Turning consumer materialism into mindfulness using its own weapons


Using implementation intention, we can create a distributed meditation practice. With a bit of semiotic Aikido, we’ll then turn corporate logos into micro-meditation triggers. It will give more sense when your read it, I promise.

Benefits of meditation

Currently, there is a heaping mountain of evidence for benefits of meditation. Instead of a careful bibliography, I’ll just lazily point in the general direction of wikipedia. While the recommended daily doses is about ~20 minute of sitting mindfulness meditation, this stays an elusive goal for many.

Several authors came up with different, more portable versions of mindfulness practice (e.g. 2 minute meditation or the “Mindful minute”), as replacements of sitting meditation or as an addition to the main daily practice.

Micro-practice and distributed meditation

The limiting case to this minimization trend is what I call “Just one breath practice[1]. On various occasions during your day take one deep breath – in-and-out – paying full, undivided, non-judgmental attention to it and your bodily sensation.

Just one single breath, that is not asking too much, right?

The aim of this micro-practice is to refocus the mind, decrease stress and bring back the attention to momentary, mindful experiencing. We try to insert as many mindful breaths into our day as possible in hope to spread out the benefits of meditation through the whole day. Paying attention to many individual breaths during your day creates a distributed meditation!

The programmable self

The only tricky thing is to actually remember to do these mindful breaths in the maelstrom of your daily life. That is where “Implementation Intention” comes into play.

An implementation intention is a psychological if-then-rule, whit which you condition yourself to execute a certain desired behavior, when a simple trigger occurs in your environment. An example: “if I come home, then I will do 5 push-ups”.

The idea behind it is, that willpower is a very scarce resource (in first approximation linked to glucose levels in your neo-cortex). You increase the chance to create a desired habit, if you replace the need for willpower with an automated reactions to certain triggers.

For more details on implementation intention triggers see for example this review paper.

The next catch is where to find good triggers. The standard trigger classes are: time, place, emotional state and your reactions. But can we come up something more fun?

The marks of the devil

Is there something in our daily environment that is ever-present and glaringly obvious? Something that could function as a good visual cue for our micro-mindfulness practice?

Fortunately, the gentle, kindly giants – our multinational corporations – have not spared expenses and focus groups to develop and placate our environment (both off- and online) with excellent visual triggers. We’re so lucky!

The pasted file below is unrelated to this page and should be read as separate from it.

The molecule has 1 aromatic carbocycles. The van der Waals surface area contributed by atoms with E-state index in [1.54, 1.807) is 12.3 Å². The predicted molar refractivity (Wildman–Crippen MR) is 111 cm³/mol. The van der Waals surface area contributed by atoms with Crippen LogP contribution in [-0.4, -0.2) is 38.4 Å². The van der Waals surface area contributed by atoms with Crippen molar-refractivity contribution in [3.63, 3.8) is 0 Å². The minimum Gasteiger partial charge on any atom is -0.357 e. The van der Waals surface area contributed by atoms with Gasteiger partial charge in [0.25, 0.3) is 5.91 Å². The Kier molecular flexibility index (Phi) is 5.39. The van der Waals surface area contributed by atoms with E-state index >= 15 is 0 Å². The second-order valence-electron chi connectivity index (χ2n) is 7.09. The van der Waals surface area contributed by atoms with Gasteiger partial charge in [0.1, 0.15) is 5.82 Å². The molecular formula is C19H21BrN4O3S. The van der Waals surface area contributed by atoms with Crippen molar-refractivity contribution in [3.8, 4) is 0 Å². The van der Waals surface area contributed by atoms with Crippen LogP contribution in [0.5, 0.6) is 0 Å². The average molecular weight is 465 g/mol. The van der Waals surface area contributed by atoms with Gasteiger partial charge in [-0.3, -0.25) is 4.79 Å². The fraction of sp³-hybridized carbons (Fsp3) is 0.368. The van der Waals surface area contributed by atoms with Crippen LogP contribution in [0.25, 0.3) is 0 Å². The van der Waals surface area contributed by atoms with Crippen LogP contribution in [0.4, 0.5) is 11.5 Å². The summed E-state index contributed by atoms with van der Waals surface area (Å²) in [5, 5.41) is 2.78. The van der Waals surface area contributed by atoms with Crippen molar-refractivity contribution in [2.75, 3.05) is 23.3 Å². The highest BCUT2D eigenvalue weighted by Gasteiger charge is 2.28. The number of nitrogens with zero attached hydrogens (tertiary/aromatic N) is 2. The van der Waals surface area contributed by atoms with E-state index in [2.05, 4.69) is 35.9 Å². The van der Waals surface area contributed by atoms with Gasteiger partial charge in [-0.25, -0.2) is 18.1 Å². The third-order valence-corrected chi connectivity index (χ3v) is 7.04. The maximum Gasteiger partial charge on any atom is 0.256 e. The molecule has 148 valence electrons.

The marks of the devil. Or pavlovian cues to a more spiritual life? I always confuse the two.

 We can now build triggers such as “If I see the Apple logo, I take a mindful breath”. “If I see a McDonald M, I take a mindful breath.” etc.


You can even use the breath, to mindfully examine our undesired cravings for a burger or a shiny gadget!

With this semiotic Aikido, we re-purpose the very symbols of consumer materialism to a more mindful, compassionate ends! High-tech corporate memes used as execution hooks for 2000+ year old spiritual memes.

This is definitely a flower-child/hippy idea, but I sort of like the irreverence of it. Or take it as an anti-consumerist  performance-art project! 🙂

Additional notes

1. What about creating triggers for the logo of your cigarette brand? When you reach for another cigarette and notice the logo on the pack, you’ll be compelled to take a mindful breath before lighting up. This creates an intention gap, that increases the chance of letting go/transforming your impulse. Worst case, use it to smoke mindfully.


2. Other obvious iconography that can be used as visual triggers are traffic signs – though I obviously do not recommend this, especially not for drivers. 🙂

3. Of course, you can use implementation intention to create a trigger for you standard practice, e.g. “If I finish cleaning my teeth in the morning, then I go meditate for 20 minutes”.

4. We might return to this topic in the future, to discuss how to use another trick of cognitive psychology – spaced repetition – to efficiently implement mental triggers in our wetware (brains).

[1] The term comes up in different connotations. I believe I heard somebody in the same context as here, but can’t seem to find the reference. Back to the text.


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